The rapid expansion of the travel industry, especially in Asia Pacific, is helping to drive customers back to traditional travel agencies, senior Travelport executives have told Travel Daily.
Speaking at the Travelport Live 2016 event in Macau, Mark Meehan, Travelport’s managing director for Asia Pacific, told us that the proliferation of new options now available to travellers – from low-cost and hybrid carriers to a plethora of new accommodation choices – has made the expert advice provided by agents more important than ever.
With such a vast amount of choice now on offer, he stated, agents can help travellers filter the options and work out the best available choice in an intelligent manner.
“For the agency community it’s about adding value in the travel chain through the expertise and the choice – the intelligent choice – that they’re giving to the consumer,” Meehan told Travel Daily.
And Travelport is aiming to facilitate this “intelligent choice” by improving agents’ search capabilities. The company has invested more than US$800 million in its agent-facing Travel Commerce Platform since 2012, including the launch of ‘Rich Content & Branding’ for air bookings and a significant expansion of its hotel content via the ‘Rooms & More’ platform.
Now adopted by more than 160 airlines, Rich Content & Branding provides agents with more information about different airfares and their inclusions in a graphic on-screen layout. Rooms and More meanwhile, now incorporates TripAdvisor reviews and maps.
And initiatives like these, according to Meehan, are enabling agents to provide more informed advice to their customers.
“With the growth that we’re seeing in the industry, and Asia in particular, we had the foresight to go out and develop this capability,” Meehan said. “The Travel Commerce Platform gives the agency community the ability to prove – as they are – that they are relevant, current and add value to the traveller.”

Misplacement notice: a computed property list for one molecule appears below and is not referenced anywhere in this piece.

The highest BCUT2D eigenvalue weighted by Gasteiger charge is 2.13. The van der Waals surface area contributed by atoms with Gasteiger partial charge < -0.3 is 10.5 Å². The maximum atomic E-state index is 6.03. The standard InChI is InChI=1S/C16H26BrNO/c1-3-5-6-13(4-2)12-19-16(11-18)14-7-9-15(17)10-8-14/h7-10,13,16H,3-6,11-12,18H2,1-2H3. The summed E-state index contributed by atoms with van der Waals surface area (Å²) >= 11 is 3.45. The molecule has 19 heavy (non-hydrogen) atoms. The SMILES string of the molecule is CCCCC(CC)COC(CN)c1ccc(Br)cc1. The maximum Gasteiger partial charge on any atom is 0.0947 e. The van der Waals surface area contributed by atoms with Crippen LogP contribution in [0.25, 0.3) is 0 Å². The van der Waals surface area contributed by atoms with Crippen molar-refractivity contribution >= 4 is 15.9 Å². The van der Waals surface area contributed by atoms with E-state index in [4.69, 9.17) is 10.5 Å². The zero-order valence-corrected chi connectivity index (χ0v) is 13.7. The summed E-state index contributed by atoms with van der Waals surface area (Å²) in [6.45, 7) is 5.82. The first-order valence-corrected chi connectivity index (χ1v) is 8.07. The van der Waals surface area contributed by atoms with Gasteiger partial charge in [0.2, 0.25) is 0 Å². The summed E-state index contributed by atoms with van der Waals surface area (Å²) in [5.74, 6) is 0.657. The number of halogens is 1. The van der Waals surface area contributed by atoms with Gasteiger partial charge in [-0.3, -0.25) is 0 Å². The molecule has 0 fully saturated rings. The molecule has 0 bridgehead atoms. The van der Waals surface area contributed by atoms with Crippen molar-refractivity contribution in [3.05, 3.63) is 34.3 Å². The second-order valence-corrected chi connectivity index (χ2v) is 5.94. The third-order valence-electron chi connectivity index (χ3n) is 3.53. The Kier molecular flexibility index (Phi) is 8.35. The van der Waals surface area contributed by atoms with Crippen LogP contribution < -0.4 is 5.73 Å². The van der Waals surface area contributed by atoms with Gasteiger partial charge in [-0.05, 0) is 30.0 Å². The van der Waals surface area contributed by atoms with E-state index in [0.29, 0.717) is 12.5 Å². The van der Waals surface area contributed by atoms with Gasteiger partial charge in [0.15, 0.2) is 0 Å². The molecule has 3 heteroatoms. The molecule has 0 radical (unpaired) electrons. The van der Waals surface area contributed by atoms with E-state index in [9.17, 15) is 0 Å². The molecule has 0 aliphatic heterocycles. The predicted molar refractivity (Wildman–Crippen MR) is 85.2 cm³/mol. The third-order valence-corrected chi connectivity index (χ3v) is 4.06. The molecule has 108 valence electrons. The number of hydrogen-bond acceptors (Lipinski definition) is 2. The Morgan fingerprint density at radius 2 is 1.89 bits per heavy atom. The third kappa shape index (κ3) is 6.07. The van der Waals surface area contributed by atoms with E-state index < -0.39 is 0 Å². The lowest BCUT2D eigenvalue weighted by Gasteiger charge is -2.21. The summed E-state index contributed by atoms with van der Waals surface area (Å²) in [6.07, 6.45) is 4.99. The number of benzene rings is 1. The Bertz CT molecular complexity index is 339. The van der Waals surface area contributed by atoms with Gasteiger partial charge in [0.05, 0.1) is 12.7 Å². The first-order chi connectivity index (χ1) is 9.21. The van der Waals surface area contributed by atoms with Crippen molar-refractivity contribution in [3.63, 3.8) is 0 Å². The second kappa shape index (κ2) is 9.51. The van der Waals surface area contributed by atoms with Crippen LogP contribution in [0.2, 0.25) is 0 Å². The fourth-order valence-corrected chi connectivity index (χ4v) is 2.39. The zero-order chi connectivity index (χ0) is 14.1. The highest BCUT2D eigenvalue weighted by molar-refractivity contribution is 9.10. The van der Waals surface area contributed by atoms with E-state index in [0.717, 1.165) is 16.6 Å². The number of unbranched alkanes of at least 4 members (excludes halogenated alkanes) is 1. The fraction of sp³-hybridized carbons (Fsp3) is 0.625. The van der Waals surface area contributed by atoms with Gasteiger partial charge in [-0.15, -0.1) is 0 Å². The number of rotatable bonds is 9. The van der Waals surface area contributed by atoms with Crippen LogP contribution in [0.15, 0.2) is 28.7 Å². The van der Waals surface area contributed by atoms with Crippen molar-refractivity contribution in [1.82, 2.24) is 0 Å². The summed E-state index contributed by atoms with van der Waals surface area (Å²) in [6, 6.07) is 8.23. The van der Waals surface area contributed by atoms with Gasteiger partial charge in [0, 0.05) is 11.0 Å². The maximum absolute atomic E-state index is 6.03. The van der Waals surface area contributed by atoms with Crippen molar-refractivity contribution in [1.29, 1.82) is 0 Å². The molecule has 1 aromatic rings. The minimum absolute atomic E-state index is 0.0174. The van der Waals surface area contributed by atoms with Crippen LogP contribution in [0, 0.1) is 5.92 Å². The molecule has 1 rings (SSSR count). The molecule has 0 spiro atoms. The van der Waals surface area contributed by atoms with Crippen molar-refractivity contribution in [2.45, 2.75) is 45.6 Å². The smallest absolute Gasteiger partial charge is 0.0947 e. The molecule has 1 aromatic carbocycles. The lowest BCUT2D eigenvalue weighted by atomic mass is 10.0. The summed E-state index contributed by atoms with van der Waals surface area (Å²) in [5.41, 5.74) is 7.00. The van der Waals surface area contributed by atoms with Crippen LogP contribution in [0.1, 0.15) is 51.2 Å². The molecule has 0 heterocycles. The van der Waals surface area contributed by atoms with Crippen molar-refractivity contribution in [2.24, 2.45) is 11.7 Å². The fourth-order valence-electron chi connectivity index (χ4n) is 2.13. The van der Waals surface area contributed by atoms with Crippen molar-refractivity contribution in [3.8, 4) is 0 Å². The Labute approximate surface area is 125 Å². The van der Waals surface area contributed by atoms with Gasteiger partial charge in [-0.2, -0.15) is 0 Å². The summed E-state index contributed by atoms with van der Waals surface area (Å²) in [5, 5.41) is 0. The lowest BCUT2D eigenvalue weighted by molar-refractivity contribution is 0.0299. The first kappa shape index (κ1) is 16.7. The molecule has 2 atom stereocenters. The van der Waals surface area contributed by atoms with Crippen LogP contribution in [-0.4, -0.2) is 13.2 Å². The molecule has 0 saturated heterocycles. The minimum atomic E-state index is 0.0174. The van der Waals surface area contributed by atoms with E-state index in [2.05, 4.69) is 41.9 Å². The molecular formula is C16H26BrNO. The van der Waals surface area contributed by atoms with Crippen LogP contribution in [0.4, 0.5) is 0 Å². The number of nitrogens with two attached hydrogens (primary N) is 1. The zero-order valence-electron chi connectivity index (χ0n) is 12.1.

This view was backed up by Martin Herbert, Travelport’s general manager for Asia, who said the new graphical displays give travel agents “an opportunity to sell more and engage with their customers”.
“You don’t want to turn the screen and show the old green screen – that doesn’t add value to the customer. But now we have TripAdvisor reviews, maps to hotels and all of these elements that are in the same interface for the agent to show the customer,” Herbert said.
“With the phenomenal growth that we’re seeing in the industry, the challenge is the sheer diversity and complexity of choice. The travel agent is uniquely placed… to intelligently filter what the needs and requirements of the customer are. There are more opportunities out there, due to the amount of choice there is out there.
“Choice is a great thing, but you need to filter it. The future is very positive for the agency community,” Herbert added.
Meehan also noted that the new demographics of travellers, and their changing travel patterns, are providing new opportunities for agents.
“The demographic is changing; there are younger travellers with disposable income, and they are now tagging a leisure aspect to a business trip, [which] makes their itinerary a little more complex than before. But it also offers the agency community the opportunity to add value and expertise, and the end product of that is a satisfied traveller who’s going to go back to the agency,” Meehan revealed.
“We’re now seeing… younger travellers who will travel more, and also older travellers who travel more, because they have the disposable income and leisure time. So there is more demand out there, and that needs to be fulfilled.”
And this, Meehan added, means that GDS companies like Travelport need to continuously expand and improve their content, so that agents can continue to “demonstrate their expertise”.
“We have all this content, and keep adding to it all the time. But we have to make our tools smarter in terms of how we deliver that, and make it customisable,” Meehan stated. “We need to allow our technology to be optimised so that we can provide the search results that suit that agency and their customers,” he concluded.
And with all forecasts pointing to the continued expansion of the travel industry – from a 50% jump in international tourist arrivals by 2030 to doubling of the global air fleet over the next 20 years – it seems that, far from fading into extinction, as has been predicted in the past, traditional travel agencies are likely to become even more relevant in the years and decades to come.